To answer the question of how chocolate was discovered and made, we’ll need to travel north from South America and the Amazon rainforest to Mesoamerica - a historical region linked by culture that spanned from present-day central Mexico down to El Salvador and Honduras.
As we now know, Theobroma cacao trees originated in the Amazon. Following the evidence like breadcrumbs, cocoa beans were likely traded by land and sea routes from South America to other regions. Genetic signatures of Theobroma cacao show that the trees were domesticated and farmed as it made its way to Central America and as far north as Mexico.
In this region, which we’ll now refer to as Mesoamerica, there were several ancient civilizations that thrived between 1500 BCE to 1500 CE, namely the Olmecs and the Maya people. Archeologists have found that genetic analysis of artifacts, artwork, and even linguistics support the theory that these civilizations consumed cocoa beans and were the first to discover the process of making chocolate during this time period.
The Olmecsare believed to be the first to domesticate the Theobroma cacao tree, as well as the first to ferment the pulp found in cacao pods into an alcoholic beverage.
The Olmecs were an ancient civilization that lived along the Gulf Coast of southern Mexico between 1600-350 BCE, and they were a major civilization within the great Maya Empire. Studying their ancient artifacts, the Olmecs revered Theobroma cacao and it played a significant role in the civilization’s mythology and religious beliefs. They called it kakawa, which is where we derive the word cacao.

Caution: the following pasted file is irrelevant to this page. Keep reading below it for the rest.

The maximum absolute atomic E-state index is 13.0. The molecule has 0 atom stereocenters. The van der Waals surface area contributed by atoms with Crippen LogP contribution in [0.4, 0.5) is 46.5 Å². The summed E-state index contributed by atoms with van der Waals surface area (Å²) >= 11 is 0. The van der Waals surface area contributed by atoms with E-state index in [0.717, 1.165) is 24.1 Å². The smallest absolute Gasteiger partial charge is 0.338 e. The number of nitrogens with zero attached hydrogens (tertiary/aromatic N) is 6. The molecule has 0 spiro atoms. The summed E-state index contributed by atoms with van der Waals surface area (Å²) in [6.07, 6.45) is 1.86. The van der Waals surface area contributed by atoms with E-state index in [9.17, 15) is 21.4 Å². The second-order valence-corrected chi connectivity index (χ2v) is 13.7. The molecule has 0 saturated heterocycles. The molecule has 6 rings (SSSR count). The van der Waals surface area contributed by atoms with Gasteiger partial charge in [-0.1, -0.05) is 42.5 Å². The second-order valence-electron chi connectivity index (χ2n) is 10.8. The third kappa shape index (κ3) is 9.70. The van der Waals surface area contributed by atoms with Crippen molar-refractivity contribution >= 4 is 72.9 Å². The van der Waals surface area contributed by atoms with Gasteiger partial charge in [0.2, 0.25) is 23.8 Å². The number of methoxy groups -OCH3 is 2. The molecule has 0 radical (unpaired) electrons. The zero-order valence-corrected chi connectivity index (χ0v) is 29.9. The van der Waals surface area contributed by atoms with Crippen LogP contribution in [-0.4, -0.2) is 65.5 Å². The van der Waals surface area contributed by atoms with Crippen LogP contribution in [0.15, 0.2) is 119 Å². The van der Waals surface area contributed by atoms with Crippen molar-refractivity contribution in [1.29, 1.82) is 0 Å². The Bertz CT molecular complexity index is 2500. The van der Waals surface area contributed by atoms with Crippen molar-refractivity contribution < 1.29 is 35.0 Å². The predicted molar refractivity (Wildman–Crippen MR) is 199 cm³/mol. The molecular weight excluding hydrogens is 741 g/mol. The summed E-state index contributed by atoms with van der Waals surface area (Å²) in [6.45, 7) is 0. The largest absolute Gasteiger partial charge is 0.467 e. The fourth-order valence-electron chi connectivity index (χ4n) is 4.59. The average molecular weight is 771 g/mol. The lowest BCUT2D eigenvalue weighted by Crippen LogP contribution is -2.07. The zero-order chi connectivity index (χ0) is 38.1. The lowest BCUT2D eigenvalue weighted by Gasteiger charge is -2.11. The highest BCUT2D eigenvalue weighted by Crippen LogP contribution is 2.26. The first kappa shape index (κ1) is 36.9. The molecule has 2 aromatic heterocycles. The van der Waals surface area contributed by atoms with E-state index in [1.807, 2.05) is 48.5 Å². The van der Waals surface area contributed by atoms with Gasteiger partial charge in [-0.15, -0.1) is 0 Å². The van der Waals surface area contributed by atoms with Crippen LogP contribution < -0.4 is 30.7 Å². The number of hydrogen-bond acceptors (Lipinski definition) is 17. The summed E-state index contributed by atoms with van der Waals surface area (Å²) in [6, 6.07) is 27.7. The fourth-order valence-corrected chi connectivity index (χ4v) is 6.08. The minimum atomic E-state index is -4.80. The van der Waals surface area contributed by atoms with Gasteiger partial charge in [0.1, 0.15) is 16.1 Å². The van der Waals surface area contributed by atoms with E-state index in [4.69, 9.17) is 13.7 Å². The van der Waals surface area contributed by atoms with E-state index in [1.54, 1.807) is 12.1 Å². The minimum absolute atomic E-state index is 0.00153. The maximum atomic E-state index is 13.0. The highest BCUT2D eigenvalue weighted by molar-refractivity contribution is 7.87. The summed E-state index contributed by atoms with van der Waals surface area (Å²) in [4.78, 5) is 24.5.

As early as 1500 BCE, the Olmecs practiced fermenting, roasting, and grinding cocoa beans. In their culture, cocoa was primarily used for religious and funerary purposes. Eventually and likely from Mayan influence, the Olmecs made a concoction using fermented pulp from the cacao pods and ground cocoa beans mixed with spices for rituals and medicinal use.
It’s believed that the Olmecs passed on their knowledge and reverence for cocoa to the greater Maya Empire.
The Maya Empire
Although the greater Maya Empire was introduced to cocoa by the Olmecs, they perfected what they had learned, and even created a god of cacao. Archeological findings show that the Maya people invented the warm chocolate beverage that was widely consumed in Mesoamerica and built the first cocoa plantations. Recent discoveries confirmed that they were also the first to eat chocolate as food.
The Maya Empire was comprised of indigenous groups that lived in southern Mexico and the Yucatán Peninsula, Guatemala, Belize, El Salvador, and Honduras between 1800 BCE to 900 CE. At its peak, the empire had a population of two million people who resided in three main regions: the northern Maya lowlands in the Yucatán Peninsula; the southern lowlands of Guatemala, Mexico, Belize, and Honduras; and the southern Maya highlands of Guatemala.
Archeologists found that the Maya Empire was the first to ferment, dry, roast, and grind cocoa beans into a paste, and then this paste or chocolate liquor was mixed with a combination of water, cornmeal, chili, and other spices like vanilla, cinnamon, and even magnolia to make a frothy chocolate beverage in 450 BCE.
The Maya people harvested cocoa beans, which they called cacahuatl. Despite not having the ideal climate of the Amazon, they successfully set aside areas specifically to farm Theobroma cacao trees in Central America in 600 BCE. This supplied cocoa beans all across Mesoamerica. These became the first cocoa plantations, and the act of gathering cocoa beans and consuming chocolate at Mayan feasts and other significant ceremonies was immortalized in Mayan artifacts.
In 2001, archaeologists working with Mexico’s National Institute of Anthropology and History uncovered fragments from a 2,500-year-old plate - that would have been used in 600-500 BCE - in the northern Maya lowlands. The plate tested positive for theobromine and caffeine that is found in cocoa beans. This confirmed that the Maya people not only drank chocolate as a beverage, but they also made and ate chocolate possibly as a spice or sauce for food.